Abbott ignores universities

In opposition the prime minister promised to leave universities alone – he meant it. 

Alarmed not alerted

Anybody logging on to Deakin University’s  homepage around 6pm last night was greeted with the headline  “Emergency alert activated at Deakin”.  Clicking on the link you learned it was a test. Management must be very pleased to know that the response team can put a line of text on a website. But it seems not everybody got the message with the university tweeting its 10,000 followers “Please do not be alarmed, we’re testing our emergency response message on our website. This is TEST ONLY. No action required.”

Ignored, at best

Back in February Tony Abbott effectively promised to leave universities alone in government. He was as good as his word yesterday. For the first Abbott Government education is a synonym for schools. Over-stated? Here’s what the PM said;
“The Hon Christopher Pyne MP will be minister for education and leader of the house and will work with the states and territories to deliver real improvements across all aspects of education. The Hon Sussan Ley MP as assistant minister for education will continue her work with child care and early childhood education. Senator Scott Ryan will be parliamentary secretary to the minister for education.”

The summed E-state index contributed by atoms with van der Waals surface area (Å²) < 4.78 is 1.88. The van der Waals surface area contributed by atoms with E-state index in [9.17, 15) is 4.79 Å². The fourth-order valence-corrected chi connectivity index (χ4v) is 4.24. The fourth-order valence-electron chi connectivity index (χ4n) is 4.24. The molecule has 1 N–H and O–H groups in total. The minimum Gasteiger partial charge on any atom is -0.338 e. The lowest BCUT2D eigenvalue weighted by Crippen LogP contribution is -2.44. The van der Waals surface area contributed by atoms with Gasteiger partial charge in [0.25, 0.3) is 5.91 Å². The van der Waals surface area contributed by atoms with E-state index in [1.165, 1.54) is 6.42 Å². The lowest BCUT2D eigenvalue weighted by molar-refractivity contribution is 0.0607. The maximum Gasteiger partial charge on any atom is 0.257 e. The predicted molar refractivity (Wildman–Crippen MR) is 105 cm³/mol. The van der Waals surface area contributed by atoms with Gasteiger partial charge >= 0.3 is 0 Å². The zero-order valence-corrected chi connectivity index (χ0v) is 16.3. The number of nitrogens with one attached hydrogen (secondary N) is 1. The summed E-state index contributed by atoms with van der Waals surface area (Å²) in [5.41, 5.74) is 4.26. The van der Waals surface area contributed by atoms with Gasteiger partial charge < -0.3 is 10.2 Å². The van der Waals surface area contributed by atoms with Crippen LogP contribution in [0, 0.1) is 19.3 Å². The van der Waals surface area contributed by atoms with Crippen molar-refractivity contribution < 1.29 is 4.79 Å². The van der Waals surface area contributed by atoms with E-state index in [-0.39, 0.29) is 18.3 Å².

Maybe in the hard copy the words “research” plus “higher and further education” and “science” appear if you know the spell to cast, maybe a more rational organisation will appear when we see the administrative orders for the ministry but I doubt it.  It seems as if the education growth engine of the Australian economy will receive as much attention as Mr Pyne can spare and certainly he exhibited an occasional interest in higher education, opposing minimum ATARs for teacher education degrees, for example. Optimists can even argue that universities are at the cabinet table – but let us see how often the minister mentions them. Overall the intention is obvious – from having Senator Brett Mason dedicated to it in opposition, now the coalition is in government  higher education is on its own.